Ideally, the best web interface design would be decided based on full factorial multivariate testing. That is, each possible combination of variables with values (or levels) would be implemented as a candidate. For example, a variable might be the color or the position of a button; the levels would then be the possible colors and positions. A full factorial analysis would require testing all combinations, which is prohibitive in most cases.
Instead, the Taguchi method specifies a small subset of these combinations to test using orthogonal arrays. An Taguchi orthogonal array is an matrix where each column corresponds to a variable and each row to a candidate to test. Each value represents the level setting for a given variable and experiment. It has the following properties:
The dot product between any two normalized column vectors is zero.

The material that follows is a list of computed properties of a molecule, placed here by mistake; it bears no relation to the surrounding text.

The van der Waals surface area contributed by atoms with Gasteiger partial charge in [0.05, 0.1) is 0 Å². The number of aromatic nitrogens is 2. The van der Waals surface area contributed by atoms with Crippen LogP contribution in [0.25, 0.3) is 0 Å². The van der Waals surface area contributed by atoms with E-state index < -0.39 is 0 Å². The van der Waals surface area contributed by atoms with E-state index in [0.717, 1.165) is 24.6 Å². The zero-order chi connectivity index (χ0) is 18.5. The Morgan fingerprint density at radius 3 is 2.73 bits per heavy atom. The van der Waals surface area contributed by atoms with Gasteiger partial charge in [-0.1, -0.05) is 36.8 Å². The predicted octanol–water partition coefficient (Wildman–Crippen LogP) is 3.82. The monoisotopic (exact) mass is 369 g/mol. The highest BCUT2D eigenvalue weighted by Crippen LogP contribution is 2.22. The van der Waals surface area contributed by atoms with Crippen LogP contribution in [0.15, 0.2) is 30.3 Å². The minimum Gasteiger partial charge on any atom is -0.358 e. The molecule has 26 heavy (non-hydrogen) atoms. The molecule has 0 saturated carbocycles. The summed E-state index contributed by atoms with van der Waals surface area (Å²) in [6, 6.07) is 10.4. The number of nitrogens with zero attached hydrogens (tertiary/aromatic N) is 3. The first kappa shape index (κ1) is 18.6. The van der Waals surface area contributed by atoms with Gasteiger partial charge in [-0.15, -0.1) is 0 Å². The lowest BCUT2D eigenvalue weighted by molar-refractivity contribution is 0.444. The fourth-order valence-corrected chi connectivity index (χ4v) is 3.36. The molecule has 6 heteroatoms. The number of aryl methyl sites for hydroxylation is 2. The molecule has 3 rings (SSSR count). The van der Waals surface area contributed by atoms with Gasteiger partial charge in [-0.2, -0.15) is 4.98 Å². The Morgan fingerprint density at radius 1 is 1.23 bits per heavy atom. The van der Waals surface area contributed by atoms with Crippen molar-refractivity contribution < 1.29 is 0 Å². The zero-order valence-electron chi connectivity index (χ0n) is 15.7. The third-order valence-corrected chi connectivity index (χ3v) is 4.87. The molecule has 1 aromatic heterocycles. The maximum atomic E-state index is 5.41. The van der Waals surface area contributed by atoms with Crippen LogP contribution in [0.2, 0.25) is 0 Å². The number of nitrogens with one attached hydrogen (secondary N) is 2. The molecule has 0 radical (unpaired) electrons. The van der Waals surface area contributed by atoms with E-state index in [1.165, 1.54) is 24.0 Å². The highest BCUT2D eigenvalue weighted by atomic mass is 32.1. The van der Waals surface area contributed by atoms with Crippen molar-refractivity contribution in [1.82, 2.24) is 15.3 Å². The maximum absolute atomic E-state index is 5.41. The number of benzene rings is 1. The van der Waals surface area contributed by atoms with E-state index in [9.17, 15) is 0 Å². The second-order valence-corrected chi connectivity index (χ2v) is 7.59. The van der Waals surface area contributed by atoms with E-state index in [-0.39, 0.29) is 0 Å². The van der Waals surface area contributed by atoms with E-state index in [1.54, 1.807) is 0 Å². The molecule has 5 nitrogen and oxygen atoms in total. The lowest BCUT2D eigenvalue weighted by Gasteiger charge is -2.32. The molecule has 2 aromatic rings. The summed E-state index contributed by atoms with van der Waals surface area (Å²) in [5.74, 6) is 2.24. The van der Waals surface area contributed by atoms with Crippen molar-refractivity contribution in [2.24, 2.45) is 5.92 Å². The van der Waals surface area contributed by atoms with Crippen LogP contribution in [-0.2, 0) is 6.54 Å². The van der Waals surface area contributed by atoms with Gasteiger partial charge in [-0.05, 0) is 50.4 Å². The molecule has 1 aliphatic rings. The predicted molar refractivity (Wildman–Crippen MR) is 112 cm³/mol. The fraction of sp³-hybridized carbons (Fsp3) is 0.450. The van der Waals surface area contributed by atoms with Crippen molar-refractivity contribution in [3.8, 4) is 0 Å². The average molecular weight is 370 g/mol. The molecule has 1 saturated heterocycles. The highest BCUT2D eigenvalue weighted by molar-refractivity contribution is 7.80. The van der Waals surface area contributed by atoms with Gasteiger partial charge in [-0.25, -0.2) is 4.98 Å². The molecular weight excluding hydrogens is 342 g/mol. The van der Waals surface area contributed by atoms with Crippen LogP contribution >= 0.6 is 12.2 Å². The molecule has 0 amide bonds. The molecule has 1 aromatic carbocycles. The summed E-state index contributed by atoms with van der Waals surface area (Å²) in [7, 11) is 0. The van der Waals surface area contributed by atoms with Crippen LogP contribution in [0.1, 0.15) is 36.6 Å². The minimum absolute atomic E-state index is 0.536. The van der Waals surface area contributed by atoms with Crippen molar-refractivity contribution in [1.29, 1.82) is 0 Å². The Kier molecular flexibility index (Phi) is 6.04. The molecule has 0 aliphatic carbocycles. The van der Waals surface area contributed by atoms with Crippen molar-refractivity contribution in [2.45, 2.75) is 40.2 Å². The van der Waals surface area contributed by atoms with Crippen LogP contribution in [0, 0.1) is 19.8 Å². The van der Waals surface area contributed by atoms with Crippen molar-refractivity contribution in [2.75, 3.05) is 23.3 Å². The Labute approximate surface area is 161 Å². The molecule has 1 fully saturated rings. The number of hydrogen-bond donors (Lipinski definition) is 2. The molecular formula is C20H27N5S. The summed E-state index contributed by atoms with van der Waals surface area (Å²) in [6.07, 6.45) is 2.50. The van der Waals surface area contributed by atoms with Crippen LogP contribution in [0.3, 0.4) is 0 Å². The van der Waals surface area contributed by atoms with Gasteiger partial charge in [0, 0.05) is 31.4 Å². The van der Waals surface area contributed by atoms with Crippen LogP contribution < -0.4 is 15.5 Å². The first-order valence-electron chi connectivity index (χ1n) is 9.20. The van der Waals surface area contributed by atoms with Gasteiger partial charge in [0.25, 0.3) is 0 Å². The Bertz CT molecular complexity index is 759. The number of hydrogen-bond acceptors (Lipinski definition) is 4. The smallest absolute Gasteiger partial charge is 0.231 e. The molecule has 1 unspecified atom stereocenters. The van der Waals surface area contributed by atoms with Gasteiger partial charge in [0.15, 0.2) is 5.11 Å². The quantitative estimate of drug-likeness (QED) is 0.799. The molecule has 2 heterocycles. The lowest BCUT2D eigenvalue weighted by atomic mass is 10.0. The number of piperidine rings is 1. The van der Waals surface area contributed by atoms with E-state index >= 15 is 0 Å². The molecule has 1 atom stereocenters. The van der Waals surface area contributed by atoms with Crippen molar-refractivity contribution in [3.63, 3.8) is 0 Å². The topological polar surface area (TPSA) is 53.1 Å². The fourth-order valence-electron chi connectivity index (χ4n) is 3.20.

For every variable column, each level appears the same amount of times
There are multiple ways of creating orthogonal arrays [orth, orth2]. Table 1 shows an example of an orthogonal array of nine combinations, resulting from testing four variables of three levels each.
|Candidate||Var 1||Var 2||Var 3||Var 4||Performance|
To compute the effect of a specific variable level, we average the performance scores of the candidates corresponding to combinations for that level setting. Because in an orthogonal array, all levels of the other variables are tested an equal amount of times, their effects cancel out, assuming each variable is independent[orth2]. For example, to compute the effect of level 2 of variable 3 in table1, we average the scores of candidates 2, 4 and 9. Similarly, for level 1, we average the scores of candidates 3, 5 and 7.
In a Taguchi experiment, all the candidates (rows) in the orthogonal table are tested, and the scores for candidates that share the same level for each variable are averaged in this manner. We can then predict a best performing combination by selecting, for each variable, the level with the best such average score.